i'd say it's just as true the other way around. that shows that are aimed at teenagers, with a young cast, tend to show adults as caricatures.
so i think it's for the most part just a matter of main characters being more 'rounded', then the supporting ones.
Gretchen M said…
Four words.

My So Called Life

Best, most realistic depiction of teens ever.
Fat Girl said…
"Four words.

My So Called Life

Best, most realistic depiction of teens ever."

Truer words never spoken. But I think the reality scared ABC. Every woman I talk to identified with Angela, Rayanne or even Sharon. EVERY. SINGLE. ONE.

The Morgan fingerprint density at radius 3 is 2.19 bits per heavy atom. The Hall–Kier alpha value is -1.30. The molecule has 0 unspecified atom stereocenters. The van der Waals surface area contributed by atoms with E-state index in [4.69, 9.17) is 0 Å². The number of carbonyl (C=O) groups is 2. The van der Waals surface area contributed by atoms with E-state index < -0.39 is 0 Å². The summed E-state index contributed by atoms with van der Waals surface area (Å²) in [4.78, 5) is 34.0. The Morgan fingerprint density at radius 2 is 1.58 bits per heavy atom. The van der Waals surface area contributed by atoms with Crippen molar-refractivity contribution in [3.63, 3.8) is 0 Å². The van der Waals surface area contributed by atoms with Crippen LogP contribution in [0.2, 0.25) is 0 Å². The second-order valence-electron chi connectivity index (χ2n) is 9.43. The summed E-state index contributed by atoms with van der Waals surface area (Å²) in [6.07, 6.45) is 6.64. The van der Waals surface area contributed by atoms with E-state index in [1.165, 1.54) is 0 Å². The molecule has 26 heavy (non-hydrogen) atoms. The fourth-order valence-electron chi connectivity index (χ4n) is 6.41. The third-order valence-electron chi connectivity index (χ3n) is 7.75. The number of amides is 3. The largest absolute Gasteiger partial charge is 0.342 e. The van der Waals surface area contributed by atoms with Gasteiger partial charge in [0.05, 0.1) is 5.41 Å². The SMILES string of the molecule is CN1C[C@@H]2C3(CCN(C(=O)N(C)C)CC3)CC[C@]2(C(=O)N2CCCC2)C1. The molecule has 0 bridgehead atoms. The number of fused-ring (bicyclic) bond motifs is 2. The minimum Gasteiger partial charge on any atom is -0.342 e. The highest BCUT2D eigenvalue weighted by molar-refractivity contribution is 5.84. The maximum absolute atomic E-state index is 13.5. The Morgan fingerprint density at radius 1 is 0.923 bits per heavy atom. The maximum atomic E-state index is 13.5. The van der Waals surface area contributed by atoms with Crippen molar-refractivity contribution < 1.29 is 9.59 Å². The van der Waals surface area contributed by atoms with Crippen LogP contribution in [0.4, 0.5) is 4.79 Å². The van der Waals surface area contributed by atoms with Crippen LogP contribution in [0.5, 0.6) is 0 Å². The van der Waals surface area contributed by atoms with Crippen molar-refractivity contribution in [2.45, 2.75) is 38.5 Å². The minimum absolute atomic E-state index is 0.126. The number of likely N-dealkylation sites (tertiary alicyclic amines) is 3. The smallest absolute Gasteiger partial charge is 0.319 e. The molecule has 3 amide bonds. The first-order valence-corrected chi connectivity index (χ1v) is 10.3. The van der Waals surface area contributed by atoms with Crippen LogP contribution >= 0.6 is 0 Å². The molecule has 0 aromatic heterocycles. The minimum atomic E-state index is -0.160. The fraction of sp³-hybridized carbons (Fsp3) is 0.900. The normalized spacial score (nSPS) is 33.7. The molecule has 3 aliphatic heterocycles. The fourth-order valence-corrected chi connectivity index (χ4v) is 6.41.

Anonymous said…
All of the charachters on THE OC get very good development and are fully realized and fully distinguishable. Especially the charachter of Marissa Cooper- who is quite possibly the best written.
Joel said…
After Joss Whedon, Kevin Williamson is the best writer for teens on American screens. Though Dawson's Creek is a little overblown on occasion - the emotions and characterization are always spot-on. He's also doing amazingly with Vampire Diaries which is way better than it has any right to be.
The original Skins series was excellent and the reason for that is that the writers are all/mostly under 30 so they are still smarting from the teenage experience themselves.

Popular posts from this blog

What's Done is Done: The Eternal Struggle Between Good and Evil on the Season Finale of "Lost"